Koffler Tidewater Powerboat – status update

Lookout Salmon — and sea runs, and steelhead too!

Just checked in with Joe Koffler to see how work on my new powerboat is progressing.  Zowie.  The boat is really taking shape.  Just a week ago, it was a simple frame with my name and a hull number scribbled on the transom with a black sharpie.

Now look at her.

This fine craft will tape in at 16′ by 60“.  I once had a 16′ x 48 flat bottom sled that was a very good fishing platform.  That boat had a 50 hp Merc jet pump and a 6 hp Evinrude kicker.I decided to build a specialty craft this time, a boat with fly fishing in tidewater first and foremost as the design driver.  I could have gone the jet pump route, and who knows, I still have that option in the future.  But for now I decided that a 20 hp Honda would be just about right for my current comfort level. A hundred pounds versus close to three hundred pounds.  Easy starting, quiet, and plenty of power to get me around the tidal reaches of our bays.

The main compartment of the boat will be open; no seats or boxes to hang up a fly line on.  I will have two removable boxes with seats in case i take Lisa and Jackson out on bay or lake, but if I am salmon hunting, it will be a no frills, stand and fish all day proposition.The front deck will have flush mounted latches, again, keeping line snagging opportunities to a minimum.  Tackle trays on both sides of the boat will be close to 11 feet long, and just right to lay fly rods out strung and ready to cast.

The flat front deck will function as a casting platform, with compartment for two, removable 3 gal gas cans, a battery, and a fish box.  A water wash-down system will make it a breeze to wash mud and sand out of the boat.  The fish box is for my buddies who insist on keeping fish.  They seem to want to eat the beasties.  I will likely bring home a fish a season for my friend Andy, that is, if i manage to catch one.  We shall see.Bilge pump under the deck.  Built-in fuel filter.  All the gas lines and power cords will run under the diamond plate deck. Two oarlock positions will offer options for f the boat in flowing water and moving short distances between anchor points.

Fish finder. Structure scan.  maybe the dang thing will work, maybe it won’t.  We’ll see.  If it functions as advertised, i should be able to see just how many fish are NOT biting in every hole.  Should be fun.

I still have my Koffler 16 x 54 Drift boat and my Koffler 11 x 48 Pram.  So, the only think lacking at this point is a pontoon raft and a place to stow all these fishing boats.  with this growing armada, i have every option to cover rivers up and down the coast; if i can only eek out the time and gas money.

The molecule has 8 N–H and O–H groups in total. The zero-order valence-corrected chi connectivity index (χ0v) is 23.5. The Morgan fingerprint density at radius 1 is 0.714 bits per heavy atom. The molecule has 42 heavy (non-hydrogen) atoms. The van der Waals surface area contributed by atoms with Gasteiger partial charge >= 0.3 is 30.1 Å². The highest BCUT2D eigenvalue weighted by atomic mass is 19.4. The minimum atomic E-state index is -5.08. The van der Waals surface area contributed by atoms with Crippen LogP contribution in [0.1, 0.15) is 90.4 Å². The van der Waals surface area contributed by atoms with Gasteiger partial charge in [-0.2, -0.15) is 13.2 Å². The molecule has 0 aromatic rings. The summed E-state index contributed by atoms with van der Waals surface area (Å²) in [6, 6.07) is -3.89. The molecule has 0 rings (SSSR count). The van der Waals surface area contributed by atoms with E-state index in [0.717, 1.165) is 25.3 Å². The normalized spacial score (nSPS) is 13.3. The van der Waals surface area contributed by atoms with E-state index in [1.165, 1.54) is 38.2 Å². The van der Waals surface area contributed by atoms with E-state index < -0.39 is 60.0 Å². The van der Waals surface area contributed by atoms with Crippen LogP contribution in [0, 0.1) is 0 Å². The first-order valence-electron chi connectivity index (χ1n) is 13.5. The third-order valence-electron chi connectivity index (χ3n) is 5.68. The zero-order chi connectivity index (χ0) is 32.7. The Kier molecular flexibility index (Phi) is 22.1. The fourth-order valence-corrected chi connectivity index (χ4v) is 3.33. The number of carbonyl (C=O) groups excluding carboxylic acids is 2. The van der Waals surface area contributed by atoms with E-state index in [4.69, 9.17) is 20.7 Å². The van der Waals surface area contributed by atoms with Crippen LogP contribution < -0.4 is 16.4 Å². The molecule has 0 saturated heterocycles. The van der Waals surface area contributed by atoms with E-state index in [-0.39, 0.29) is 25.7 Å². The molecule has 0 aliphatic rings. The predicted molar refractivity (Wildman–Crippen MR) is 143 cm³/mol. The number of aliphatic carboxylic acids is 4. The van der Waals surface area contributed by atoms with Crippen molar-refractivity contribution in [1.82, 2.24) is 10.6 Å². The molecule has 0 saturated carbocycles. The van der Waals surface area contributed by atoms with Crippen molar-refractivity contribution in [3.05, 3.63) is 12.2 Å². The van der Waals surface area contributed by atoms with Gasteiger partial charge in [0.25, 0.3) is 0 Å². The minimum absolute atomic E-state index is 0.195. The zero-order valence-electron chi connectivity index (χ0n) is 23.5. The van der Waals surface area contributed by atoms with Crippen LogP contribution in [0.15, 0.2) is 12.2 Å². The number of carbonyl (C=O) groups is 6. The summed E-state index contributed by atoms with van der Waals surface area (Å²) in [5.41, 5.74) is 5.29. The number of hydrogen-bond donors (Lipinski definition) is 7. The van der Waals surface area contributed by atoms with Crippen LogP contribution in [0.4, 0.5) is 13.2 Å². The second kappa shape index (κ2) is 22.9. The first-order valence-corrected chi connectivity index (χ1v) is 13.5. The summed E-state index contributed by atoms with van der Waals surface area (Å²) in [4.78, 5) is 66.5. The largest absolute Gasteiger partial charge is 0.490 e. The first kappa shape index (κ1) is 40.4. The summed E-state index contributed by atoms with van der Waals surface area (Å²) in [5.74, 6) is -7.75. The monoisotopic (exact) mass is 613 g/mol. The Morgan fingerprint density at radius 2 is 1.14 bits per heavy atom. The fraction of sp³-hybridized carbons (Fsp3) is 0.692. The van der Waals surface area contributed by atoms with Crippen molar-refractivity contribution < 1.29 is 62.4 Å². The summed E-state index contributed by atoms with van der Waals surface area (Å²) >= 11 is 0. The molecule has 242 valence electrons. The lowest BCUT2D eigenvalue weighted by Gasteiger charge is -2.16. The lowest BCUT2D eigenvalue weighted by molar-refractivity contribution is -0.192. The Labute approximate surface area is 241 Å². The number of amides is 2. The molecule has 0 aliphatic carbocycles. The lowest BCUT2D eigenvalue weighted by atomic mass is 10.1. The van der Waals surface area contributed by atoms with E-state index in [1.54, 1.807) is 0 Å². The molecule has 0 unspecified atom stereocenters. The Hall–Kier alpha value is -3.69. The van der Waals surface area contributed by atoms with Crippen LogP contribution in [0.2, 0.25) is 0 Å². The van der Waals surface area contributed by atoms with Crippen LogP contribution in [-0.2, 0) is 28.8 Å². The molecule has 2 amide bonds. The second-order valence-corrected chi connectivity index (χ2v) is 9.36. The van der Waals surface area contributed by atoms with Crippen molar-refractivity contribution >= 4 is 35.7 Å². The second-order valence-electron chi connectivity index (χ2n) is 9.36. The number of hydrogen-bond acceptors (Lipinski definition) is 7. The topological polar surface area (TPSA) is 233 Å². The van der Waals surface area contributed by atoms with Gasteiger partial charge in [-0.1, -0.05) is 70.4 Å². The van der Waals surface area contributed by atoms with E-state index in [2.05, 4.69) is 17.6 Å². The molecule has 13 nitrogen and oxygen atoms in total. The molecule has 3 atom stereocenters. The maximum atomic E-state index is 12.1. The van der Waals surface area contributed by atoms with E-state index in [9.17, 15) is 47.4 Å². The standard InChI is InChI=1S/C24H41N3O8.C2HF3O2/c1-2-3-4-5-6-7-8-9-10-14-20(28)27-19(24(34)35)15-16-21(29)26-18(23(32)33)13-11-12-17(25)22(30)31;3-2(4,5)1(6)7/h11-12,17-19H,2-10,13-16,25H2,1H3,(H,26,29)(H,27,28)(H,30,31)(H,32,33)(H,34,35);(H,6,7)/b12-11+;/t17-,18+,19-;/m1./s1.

Hope to be on the water by mid August, towing this boat with a galvanized Koffler trailer too.


Tenkara Fly Fishing – Pure Fun

Ooops! Forgot that I took my Pram seats down to Koffler’s for Joe to do some work on them.  Here we were getting ready to go fishing with no seats.  No problem, we have camp chairs.  time to improvise, I figured.

Now, it’s about time I went fishing and just had simple fun. That’s what I imagined when I first saw a Tenkara Fly Rod several months ago down at the Caddis Fly in Eugene.


Tenkara. Here is a little information gleaned from my initial research.  Tenkara is a method, perhaps a little philosophy thrown in too, that has been employed in Japan for several hundred years.  Don’t know exactly how long.  Key element that immediately attracted my attention and admiration is the simplicity of Tenkara fly fishing:  no reel; just a rod with a relatively short line tied to the tip of the rod.

Tenkara fly rods are long, say in the 11-13 foot range.  The lines attached to the rods are about the same length as the rods, and tied on to a short cord, called an illian, which is glued to the tip of the fly rod.

Here’s another thing about moderrn Tenkara fly rods:  they telescope from the 20″ range out to the full length of the rod.  I know, it might sound gimicky.  but I have fished so many places on small streams and large, where the best cast was the close cast.

Seeing that Tenkara rod in the fly shop got me thinking going back to some of my old trout fishing haunts with one of these finely tapered rods, a line of about fifteen feet, and a little fly to skitter on the surface.

Just a week ago, I asked Chris to order me a Tenkara Amago.  At 13′ 6″, this rod is advertised as the Tenkara rod for larger rivers and larger fish.  My main goal was just to tie a string on the rod, round up my young son Jackson, and head out for an evening of absolutely no-fussing-with-tackle fishing and fun.

We did just that.

I will be exploring the Tenkara fly fishing philosophy and fly rods more very soon; I think it has wonderful potential.  For now, no specs, no details, just a short pictorial review of the evening.


Tenkara:  except for a spool of tippet and a fly, here’s all you need to go fishing.

It was after 6 PM when we pulled out of the driveway, but we were goin’ fishing!